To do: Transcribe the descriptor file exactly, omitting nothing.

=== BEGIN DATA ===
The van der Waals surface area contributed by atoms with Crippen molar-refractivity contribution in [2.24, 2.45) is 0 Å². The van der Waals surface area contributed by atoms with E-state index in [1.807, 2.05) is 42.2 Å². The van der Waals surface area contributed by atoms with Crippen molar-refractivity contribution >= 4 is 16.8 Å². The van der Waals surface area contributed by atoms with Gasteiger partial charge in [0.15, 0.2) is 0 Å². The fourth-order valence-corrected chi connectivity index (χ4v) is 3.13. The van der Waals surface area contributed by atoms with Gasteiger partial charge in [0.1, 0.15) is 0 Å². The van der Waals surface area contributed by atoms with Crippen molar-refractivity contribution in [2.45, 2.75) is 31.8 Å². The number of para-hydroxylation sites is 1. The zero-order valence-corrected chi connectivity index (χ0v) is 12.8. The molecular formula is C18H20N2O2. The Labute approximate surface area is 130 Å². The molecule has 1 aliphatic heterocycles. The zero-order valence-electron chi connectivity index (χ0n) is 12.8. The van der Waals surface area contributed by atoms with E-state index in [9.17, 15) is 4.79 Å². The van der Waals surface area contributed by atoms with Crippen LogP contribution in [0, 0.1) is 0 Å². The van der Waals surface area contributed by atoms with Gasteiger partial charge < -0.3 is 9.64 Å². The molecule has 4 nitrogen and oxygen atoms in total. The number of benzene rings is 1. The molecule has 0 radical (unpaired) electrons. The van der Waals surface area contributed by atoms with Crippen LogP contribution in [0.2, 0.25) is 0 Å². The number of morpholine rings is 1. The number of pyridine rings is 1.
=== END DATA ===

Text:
The van der Waals surface area contributed by atoms with Crippen molar-refractivity contribution in [2.24, 2.45) is 0 Å². The van der Waals surface area contributed by atoms with E-state index in [1.807, 2.05) is 42.2 Å². The van der Waals surface area contributed by atoms with Crippen molar-refractivity contribution >= 4 is 16.8 Å². The van der Waals surface area contributed by atoms with Gasteiger partial charge in [0.15, 0.2) is 0 Å². The fourth-order valence-corrected chi connectivity index (χ4v) is 3.13. The van der Waals surface area contributed by atoms with Gasteiger partial charge in [0.1, 0.15) is 0 Å². The van der Waals surface area contributed by atoms with Crippen molar-refractivity contribution in [2.45, 2.75) is 31.8 Å². The number of para-hydroxylation sites is 1. The zero-order valence-corrected chi connectivity index (χ0v) is 12.8. The molecular formula is C18H20N2O2. The Labute approximate surface area is 130 Å². The molecule has 1 aliphatic heterocycles. The zero-order valence-electron chi connectivity index (χ0n) is 12.8. The van der Waals surface area contributed by atoms with E-state index in [9.17, 15) is 4.79 Å². The van der Waals surface area contributed by atoms with Crippen LogP contribution in [0, 0.1) is 0 Å². The van der Waals surface area contributed by atoms with Gasteiger partial charge < -0.3 is 9.64 Å². The molecule has 4 nitrogen and oxygen atoms in total. The number of benzene rings is 1. The molecule has 0 radical (unpaired) electrons. The van der Waals surface area contributed by atoms with Crippen LogP contribution in [0.2, 0.25) is 0 Å². The number of morpholine rings is 1. The number of pyridine rings is 1.